Of all the films screening at the Tribeca Film Festival this year, it was a documentary called This Is Not a Robbery that pulled me in the most at first with a description that teased the real-life story of an 87-year-old bank robber. Who wouldn't want to know more about a really old guy who robbed banks? And the film itself definitely entertains for awhile, as it takes us through the life of one J.L. "Red" Rountree -- from his early days chasing skirts on a farm to his last moments on earth inside the prison system. The problems with this film don't necessarily have to do with the story (which is a fascinating one), but more with length. As with another documentary I've seen at Tribeca (Gotta Dance), after about a half hour it starts losing its steam. Here's an old guy who liked to rob banks. Here's a little bit about him and why he liked to rob banks. Now, here's another hour full of interviews (with people who can't believe he robbed banks at 87-years-old) and pretty graphics and ... do we really need all this fluff? This Is Not a Robbery would've made for an excellent, award-winning short film. As is, it's just okay. Fun for the first half hour, then a bit too repetitive from there on out.


To tell Red Rountree's bizarre story, directors Lucas Jansen, Adam Kurland and Spencer Vrooman throw us down onto a digitally-created timeline of Red's life -- then bounce back and forth between his last days as a bank robber and everything that came before. Early on, we learn Red founded a successful company buying and selling parts for drilling oil -- which, eventually, turned into a multi-million dollar business for the man. He met a beautiful woman named Faye, wined and dined her, then paid for her divorce so he could marry the gal. He brought up her son Thomas as if he was his own, and the family lived very well for a very long time. But then Red invested in a fleet of ships for a fishing business and started losing money. The banks forced Red to declare bankruptcy at one point, which he did, and from there his entire life spiraled downward.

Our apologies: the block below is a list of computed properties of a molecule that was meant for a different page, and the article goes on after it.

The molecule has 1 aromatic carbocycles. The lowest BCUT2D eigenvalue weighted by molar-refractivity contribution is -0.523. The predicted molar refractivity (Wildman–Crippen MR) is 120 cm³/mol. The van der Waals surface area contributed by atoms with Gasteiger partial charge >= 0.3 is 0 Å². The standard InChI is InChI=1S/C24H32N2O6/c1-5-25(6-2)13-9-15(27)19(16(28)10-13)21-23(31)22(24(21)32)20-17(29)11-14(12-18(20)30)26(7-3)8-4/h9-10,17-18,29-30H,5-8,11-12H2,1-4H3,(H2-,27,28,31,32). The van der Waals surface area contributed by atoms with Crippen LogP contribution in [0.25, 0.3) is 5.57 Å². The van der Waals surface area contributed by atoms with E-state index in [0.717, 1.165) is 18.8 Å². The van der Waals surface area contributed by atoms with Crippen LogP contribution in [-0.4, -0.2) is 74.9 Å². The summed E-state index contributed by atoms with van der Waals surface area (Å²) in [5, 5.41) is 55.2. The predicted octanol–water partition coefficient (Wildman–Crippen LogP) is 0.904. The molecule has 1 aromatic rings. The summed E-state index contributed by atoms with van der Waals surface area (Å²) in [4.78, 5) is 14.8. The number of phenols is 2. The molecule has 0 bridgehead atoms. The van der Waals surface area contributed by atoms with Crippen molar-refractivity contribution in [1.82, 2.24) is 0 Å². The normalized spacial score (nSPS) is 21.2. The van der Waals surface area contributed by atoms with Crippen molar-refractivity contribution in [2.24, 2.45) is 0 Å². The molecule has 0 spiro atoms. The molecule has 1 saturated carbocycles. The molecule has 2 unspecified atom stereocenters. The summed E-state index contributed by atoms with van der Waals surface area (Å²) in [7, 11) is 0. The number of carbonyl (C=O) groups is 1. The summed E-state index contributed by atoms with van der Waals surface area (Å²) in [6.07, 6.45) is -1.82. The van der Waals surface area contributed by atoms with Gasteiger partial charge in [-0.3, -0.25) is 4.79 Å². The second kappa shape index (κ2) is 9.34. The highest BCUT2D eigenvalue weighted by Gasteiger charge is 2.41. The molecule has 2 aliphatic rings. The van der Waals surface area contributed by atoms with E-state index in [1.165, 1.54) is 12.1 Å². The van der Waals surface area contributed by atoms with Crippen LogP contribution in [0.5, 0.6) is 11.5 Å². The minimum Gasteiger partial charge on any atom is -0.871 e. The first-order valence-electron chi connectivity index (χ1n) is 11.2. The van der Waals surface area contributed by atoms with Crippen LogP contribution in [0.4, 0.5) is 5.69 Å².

Since Red had passed away before this film was made, the directors didn't have a chance to interview him (which hurt the film slightly). All they had to go on was an audio tape of Red and a writer interviewing him for a story right after his final arrest, in 2003, at the age of 91. This tape allowed the filmmakers to use Red's voice as a narration for most of the film, splitting up some of it with old photos and video of the real locations spoken about, as well as funky animation of an old dude going in to rob a bank. Audiences will have fun trying to figure this guy out -- after all, was he ever successful in his illegal exploits? There's no proof the man ever got away with one robbery (though, on the tape, he claims he robbed tons of banks and got away with it); the three robberies profiled all ended fairly quickly. One costumer actually tapped Red as he was leaving with the bag of money, sending the frail, 90-year-old man to the ground in pain. Red then complained that he wanted to sue when he was bailed out of jail, but his friend convinced him that he'd never get anywhere suing the folks who stopped him from robbing a bank. "You can't sue the heroes, Red," he'd told him.

This Is Not a Robbery tells a fairly sad story in a humorous way -- in a nutshell, here's a guy who turned to robbing banks when all that he loved in life was gone. Why did he do it? Some say he wanted to go out on top, with people all over the world knowing his name; his life story. If you asked Red himself why he did it, the guy would always tell you the same thing: " ... Because I hate banks!"